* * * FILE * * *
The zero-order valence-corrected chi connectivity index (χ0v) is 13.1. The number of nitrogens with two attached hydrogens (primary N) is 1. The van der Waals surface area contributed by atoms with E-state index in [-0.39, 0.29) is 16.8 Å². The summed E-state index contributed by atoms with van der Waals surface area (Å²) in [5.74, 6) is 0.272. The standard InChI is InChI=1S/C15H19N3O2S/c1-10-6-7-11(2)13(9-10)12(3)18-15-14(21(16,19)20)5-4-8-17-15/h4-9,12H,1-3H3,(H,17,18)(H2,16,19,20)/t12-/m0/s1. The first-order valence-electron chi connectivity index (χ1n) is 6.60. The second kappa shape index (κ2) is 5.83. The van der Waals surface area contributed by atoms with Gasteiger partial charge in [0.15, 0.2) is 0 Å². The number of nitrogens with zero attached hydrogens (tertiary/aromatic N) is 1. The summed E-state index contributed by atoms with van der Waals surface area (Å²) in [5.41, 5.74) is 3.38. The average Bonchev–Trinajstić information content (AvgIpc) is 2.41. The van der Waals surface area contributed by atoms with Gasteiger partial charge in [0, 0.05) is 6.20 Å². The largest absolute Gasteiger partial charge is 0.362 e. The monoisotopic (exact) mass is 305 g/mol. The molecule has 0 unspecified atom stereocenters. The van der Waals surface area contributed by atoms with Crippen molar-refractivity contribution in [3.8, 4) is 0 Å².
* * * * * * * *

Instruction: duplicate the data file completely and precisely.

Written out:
The zero-order valence-corrected chi connectivity index (χ0v) is 13.1. The number of nitrogens with two attached hydrogens (primary N) is 1. The van der Waals surface area contributed by atoms with E-state index in [-0.39, 0.29) is 16.8 Å². The summed E-state index contributed by atoms with van der Waals surface area (Å²) in [5.74, 6) is 0.272. The standard InChI is InChI=1S/C15H19N3O2S/c1-10-6-7-11(2)13(9-10)12(3)18-15-14(21(16,19)20)5-4-8-17-15/h4-9,12H,1-3H3,(H,17,18)(H2,16,19,20)/t12-/m0/s1. The first-order valence-electron chi connectivity index (χ1n) is 6.60. The second kappa shape index (κ2) is 5.83. The van der Waals surface area contributed by atoms with Gasteiger partial charge in [0.15, 0.2) is 0 Å². The number of nitrogens with zero attached hydrogens (tertiary/aromatic N) is 1. The summed E-state index contributed by atoms with van der Waals surface area (Å²) in [5.41, 5.74) is 3.38. The average Bonchev–Trinajstić information content (AvgIpc) is 2.41. The van der Waals surface area contributed by atoms with Gasteiger partial charge in [0, 0.05) is 6.20 Å². The largest absolute Gasteiger partial charge is 0.362 e. The monoisotopic (exact) mass is 305 g/mol. The molecule has 0 unspecified atom stereocenters. The van der Waals surface area contributed by atoms with Crippen molar-refractivity contribution in [3.8, 4) is 0 Å².